View Article and Find Full Text PDF

Download full-text PDF

Source
http://dx.doi.org/10.1093/ofid/ofz482DOI Listing
http://www.ncbi.nlm.nih.gov/pmc/articles/PMC7047953PMC
December 2019

Reply to Zhang et al.

J Infect Dis 2020 08;222(6):1065-1066

Recherches Translationelles sur le VIH et Maladies Infectieuses/Institut National de la Santé et de la Recherche Médicale (INSERM), Institut de Recherche pour le Développement, and University of Montpellier, France.

View Article and Find Full Text PDF

Download full-text PDF

Source
http://dx.doi.org/10.1093/infdis/jiaa041DOI Listing
August 2020

Challenges of scale-up to dolutegravir-based regimens in sub-Saharan Africa.

AIDS 2020 04;34(5):783-787

TransVIHMI, Institut de Recherche pour le Développement (IRD)/INSERM//University of Montpellier, Montpellier, France.

Objective: Evaluate the potential effectiveness of the implementation of dolutegravir (DTG)-based regimens in patients on failing current antiretroviral treatment (ART) given the high levels of nucleoside reverse transcriptase inhibitor (NRTI) resistance in Togo.

Design: Patients on ART attending health facilities for routine follow-up visits and for whom HIV viral load test was performed were consecutively included.

Methods: Protease, reverse transcriptase and integrase fragments were sequenced and analyzed for presence of drug resistance mutations for patients with viral load more than 1000 copies/ml.

Results: Among 1681 patients, 320 (19.04%) had viral load more than 1000 copies/ml and 200 were tested for drug resistance mutations. Reverse transcriptase gene was successfully sequenced for 181/200 (90.5%) patients; 140/181 (77.4%) were resistant to NRTIs and non-NRTIs, 4/181 (2.2%) to NRTIs only and 18/181 (9.9%) to non-NRTIs only. Many viral strains accumulated mutations predicting resistance to NRTIs recommended in first and second-line DTG-based ART regimens. ART switch to a DTG-based regimen after viral load testing (viral load >1000 copies/ml) or blind switch without prior viral load testing to a new DTG-based first line, estimated 31% and 47.6% of patients to be potentially on functional DTG monotherapy respectively.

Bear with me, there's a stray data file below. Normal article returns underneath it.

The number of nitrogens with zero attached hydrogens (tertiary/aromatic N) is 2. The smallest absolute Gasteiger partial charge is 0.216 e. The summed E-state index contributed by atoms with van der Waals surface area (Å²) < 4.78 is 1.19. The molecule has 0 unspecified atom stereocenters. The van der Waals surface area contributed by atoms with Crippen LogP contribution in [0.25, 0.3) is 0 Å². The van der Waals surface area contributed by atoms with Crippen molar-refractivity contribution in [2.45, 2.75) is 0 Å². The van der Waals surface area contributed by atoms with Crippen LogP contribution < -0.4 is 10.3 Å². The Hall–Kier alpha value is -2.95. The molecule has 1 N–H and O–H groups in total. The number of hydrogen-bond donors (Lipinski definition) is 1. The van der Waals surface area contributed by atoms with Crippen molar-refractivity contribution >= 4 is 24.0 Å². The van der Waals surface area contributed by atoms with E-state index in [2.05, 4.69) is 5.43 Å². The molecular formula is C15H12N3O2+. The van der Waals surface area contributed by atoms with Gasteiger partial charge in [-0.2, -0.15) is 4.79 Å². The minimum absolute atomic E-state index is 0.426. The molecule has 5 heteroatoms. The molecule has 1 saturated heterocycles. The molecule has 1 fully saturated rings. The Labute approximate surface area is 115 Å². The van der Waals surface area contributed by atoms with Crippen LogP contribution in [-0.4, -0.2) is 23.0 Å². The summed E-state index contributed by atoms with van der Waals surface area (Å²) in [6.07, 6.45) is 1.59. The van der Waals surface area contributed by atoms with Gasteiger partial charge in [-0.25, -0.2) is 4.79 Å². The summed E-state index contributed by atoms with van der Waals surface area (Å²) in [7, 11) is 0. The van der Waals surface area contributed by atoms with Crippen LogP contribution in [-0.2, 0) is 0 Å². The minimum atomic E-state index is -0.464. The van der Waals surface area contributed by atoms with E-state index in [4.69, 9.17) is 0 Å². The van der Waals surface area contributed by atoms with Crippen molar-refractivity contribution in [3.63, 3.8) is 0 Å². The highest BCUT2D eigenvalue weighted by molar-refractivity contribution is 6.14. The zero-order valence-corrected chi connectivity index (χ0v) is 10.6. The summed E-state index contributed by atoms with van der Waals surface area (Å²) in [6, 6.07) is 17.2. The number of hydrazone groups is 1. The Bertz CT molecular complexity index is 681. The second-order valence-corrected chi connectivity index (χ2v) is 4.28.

Conclusion: Overall, our results predict that, at the scale of sub-Saharan Africa a significant proportion of patients could be on functional monotherapy. To achieve the third 90 of UNAIDS objectives, implementation of DTG-based regimens should be accompanied with an accelerated scaling up of access to viral load. Studies designed to quantify the implications of use of suboptimal DTG-based regimens are also needed.
View Article and Find Full Text PDF

Download full-text PDF

Source
http://dx.doi.org/10.1097/QAD.0000000000002470DOI Listing
April 2020

Distinct rates and patterns of spread of the major HIV-1 subtypes in Central and East Africa.

PLoS Pathog 2019 12 6;15(12):e1007976. Epub 2019 Dec 6.

KU Leuven, Department of Microbiology and Immunology, Rega Institute, Laboratory for Clinical and Epidemiological Virology, Leuven, Belgium.

Since the ignition of the HIV-1 group M pandemic in the beginning of the 20th century, group M lineages have spread heterogeneously throughout the world. Subtype C spread rapidly through sub-Saharan Africa and is currently the dominant HIV lineage worldwide. Yet the epidemiological and evolutionary circumstances that contributed to its epidemiological expansion remain poorly understood. Here, we analyse 346 novel pol sequences from the DRC to compare the evolutionary dynamics of the main HIV-1 lineages, subtypes A1, C and D. Our results place the origins of subtype C in the 1950s in Mbuji-Mayi, the mining city of southern DRC, while subtypes A1 and D emerged in the capital city of Kinshasa, and subtypes H and J in the less accessible port city of Matadi. Following a 15-year period of local transmission in southern DRC, we find that subtype C spread at least three-fold faster than other subtypes circulating in Central and East Africa. In conclusion, our results shed light on the origins of HIV-1 main lineages and suggest that socio-historical rather than evolutionary factors may have determined the epidemiological fate of subtype C in sub-Saharan Africa.